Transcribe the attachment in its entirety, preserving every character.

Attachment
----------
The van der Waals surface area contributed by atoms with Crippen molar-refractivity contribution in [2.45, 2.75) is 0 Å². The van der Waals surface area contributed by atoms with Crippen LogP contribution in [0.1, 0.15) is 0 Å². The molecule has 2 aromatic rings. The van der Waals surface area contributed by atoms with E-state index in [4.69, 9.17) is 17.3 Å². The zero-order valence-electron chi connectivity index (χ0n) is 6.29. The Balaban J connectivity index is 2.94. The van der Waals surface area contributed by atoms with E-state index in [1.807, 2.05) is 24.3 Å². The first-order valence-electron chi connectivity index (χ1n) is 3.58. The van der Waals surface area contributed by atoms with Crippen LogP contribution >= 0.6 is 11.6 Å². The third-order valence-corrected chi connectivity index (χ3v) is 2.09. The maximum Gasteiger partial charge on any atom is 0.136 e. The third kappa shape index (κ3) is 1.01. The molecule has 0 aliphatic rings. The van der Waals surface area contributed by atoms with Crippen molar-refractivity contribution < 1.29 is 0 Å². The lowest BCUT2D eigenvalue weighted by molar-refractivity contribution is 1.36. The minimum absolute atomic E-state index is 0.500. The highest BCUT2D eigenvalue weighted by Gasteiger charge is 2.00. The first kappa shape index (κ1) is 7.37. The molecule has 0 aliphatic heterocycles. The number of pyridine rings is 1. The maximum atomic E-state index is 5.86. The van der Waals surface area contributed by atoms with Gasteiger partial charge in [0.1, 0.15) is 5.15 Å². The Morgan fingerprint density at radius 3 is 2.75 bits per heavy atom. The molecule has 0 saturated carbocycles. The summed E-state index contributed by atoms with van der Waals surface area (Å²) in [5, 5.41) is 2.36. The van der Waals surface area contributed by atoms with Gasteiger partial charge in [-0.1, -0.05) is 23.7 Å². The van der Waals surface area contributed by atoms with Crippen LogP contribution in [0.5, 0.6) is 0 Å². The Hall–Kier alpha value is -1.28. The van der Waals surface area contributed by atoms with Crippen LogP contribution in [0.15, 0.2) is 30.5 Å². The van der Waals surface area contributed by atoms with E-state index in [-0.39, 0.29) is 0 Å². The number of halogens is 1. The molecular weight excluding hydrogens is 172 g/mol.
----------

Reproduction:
The van der Waals surface area contributed by atoms with Crippen molar-refractivity contribution in [2.45, 2.75) is 0 Å². The van der Waals surface area contributed by atoms with Crippen LogP contribution in [0.1, 0.15) is 0 Å². The molecule has 2 aromatic rings. The van der Waals surface area contributed by atoms with E-state index in [4.69, 9.17) is 17.3 Å². The zero-order valence-electron chi connectivity index (χ0n) is 6.29. The Balaban J connectivity index is 2.94. The van der Waals surface area contributed by atoms with E-state index in [1.807, 2.05) is 24.3 Å². The first-order valence-electron chi connectivity index (χ1n) is 3.58. The van der Waals surface area contributed by atoms with Crippen LogP contribution >= 0.6 is 11.6 Å². The third-order valence-corrected chi connectivity index (χ3v) is 2.09. The maximum Gasteiger partial charge on any atom is 0.136 e. The third kappa shape index (κ3) is 1.01. The molecule has 0 aliphatic rings. The van der Waals surface area contributed by atoms with Crippen molar-refractivity contribution < 1.29 is 0 Å². The lowest BCUT2D eigenvalue weighted by molar-refractivity contribution is 1.36. The minimum absolute atomic E-state index is 0.500. The highest BCUT2D eigenvalue weighted by Gasteiger charge is 2.00. The first kappa shape index (κ1) is 7.37. The molecule has 0 aliphatic heterocycles. The number of pyridine rings is 1. The maximum atomic E-state index is 5.86. The van der Waals surface area contributed by atoms with Gasteiger partial charge in [0.1, 0.15) is 5.15 Å². The Morgan fingerprint density at radius 3 is 2.75 bits per heavy atom. The molecule has 0 saturated carbocycles. The summed E-state index contributed by atoms with van der Waals surface area (Å²) in [5, 5.41) is 2.36. The van der Waals surface area contributed by atoms with Gasteiger partial charge in [-0.1, -0.05) is 23.7 Å². The van der Waals surface area contributed by atoms with Crippen LogP contribution in [0.5, 0.6) is 0 Å². The Hall–Kier alpha value is -1.28. The van der Waals surface area contributed by atoms with Crippen LogP contribution in [0.15, 0.2) is 30.5 Å². The van der Waals surface area contributed by atoms with E-state index in [-0.39, 0.29) is 0 Å². The number of halogens is 1. The molecular weight excluding hydrogens is 172 g/mol.